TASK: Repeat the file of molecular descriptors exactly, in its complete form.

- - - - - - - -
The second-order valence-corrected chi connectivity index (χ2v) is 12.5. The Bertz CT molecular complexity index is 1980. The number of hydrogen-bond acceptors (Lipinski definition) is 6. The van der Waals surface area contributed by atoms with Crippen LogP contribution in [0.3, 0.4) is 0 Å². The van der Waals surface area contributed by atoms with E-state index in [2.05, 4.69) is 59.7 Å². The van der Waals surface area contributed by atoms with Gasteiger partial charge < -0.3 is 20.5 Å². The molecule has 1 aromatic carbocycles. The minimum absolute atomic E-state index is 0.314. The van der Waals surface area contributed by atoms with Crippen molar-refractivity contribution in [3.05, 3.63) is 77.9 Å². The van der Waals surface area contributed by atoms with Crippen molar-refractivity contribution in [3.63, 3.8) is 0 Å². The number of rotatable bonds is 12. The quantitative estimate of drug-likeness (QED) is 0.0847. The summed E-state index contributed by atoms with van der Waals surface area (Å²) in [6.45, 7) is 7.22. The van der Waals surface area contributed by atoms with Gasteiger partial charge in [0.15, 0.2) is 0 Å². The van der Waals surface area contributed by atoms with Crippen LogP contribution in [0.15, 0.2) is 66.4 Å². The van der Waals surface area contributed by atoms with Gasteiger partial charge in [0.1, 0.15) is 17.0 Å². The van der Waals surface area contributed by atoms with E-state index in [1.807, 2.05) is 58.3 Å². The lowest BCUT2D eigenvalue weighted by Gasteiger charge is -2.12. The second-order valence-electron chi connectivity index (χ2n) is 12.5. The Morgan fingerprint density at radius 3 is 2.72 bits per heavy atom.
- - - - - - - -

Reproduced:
The second-order valence-corrected chi connectivity index (χ2v) is 12.5. The Bertz CT molecular complexity index is 1980. The number of hydrogen-bond acceptors (Lipinski definition) is 6. The van der Waals surface area contributed by atoms with Crippen LogP contribution in [0.3, 0.4) is 0 Å². The van der Waals surface area contributed by atoms with E-state index in [2.05, 4.69) is 59.7 Å². The van der Waals surface area contributed by atoms with Gasteiger partial charge < -0.3 is 20.5 Å². The molecule has 1 aromatic carbocycles. The minimum absolute atomic E-state index is 0.314. The van der Waals surface area contributed by atoms with Crippen molar-refractivity contribution in [3.05, 3.63) is 77.9 Å². The van der Waals surface area contributed by atoms with Crippen molar-refractivity contribution in [3.63, 3.8) is 0 Å². The number of rotatable bonds is 12. The quantitative estimate of drug-likeness (QED) is 0.0847. The summed E-state index contributed by atoms with van der Waals surface area (Å²) in [6.45, 7) is 7.22. The van der Waals surface area contributed by atoms with Gasteiger partial charge in [0.15, 0.2) is 0 Å². The van der Waals surface area contributed by atoms with Crippen LogP contribution in [0.15, 0.2) is 66.4 Å². The van der Waals surface area contributed by atoms with Gasteiger partial charge in [0.1, 0.15) is 17.0 Å². The van der Waals surface area contributed by atoms with E-state index in [1.807, 2.05) is 58.3 Å². The lowest BCUT2D eigenvalue weighted by Gasteiger charge is -2.12. The second-order valence-electron chi connectivity index (χ2n) is 12.5. The Morgan fingerprint density at radius 3 is 2.72 bits per heavy atom.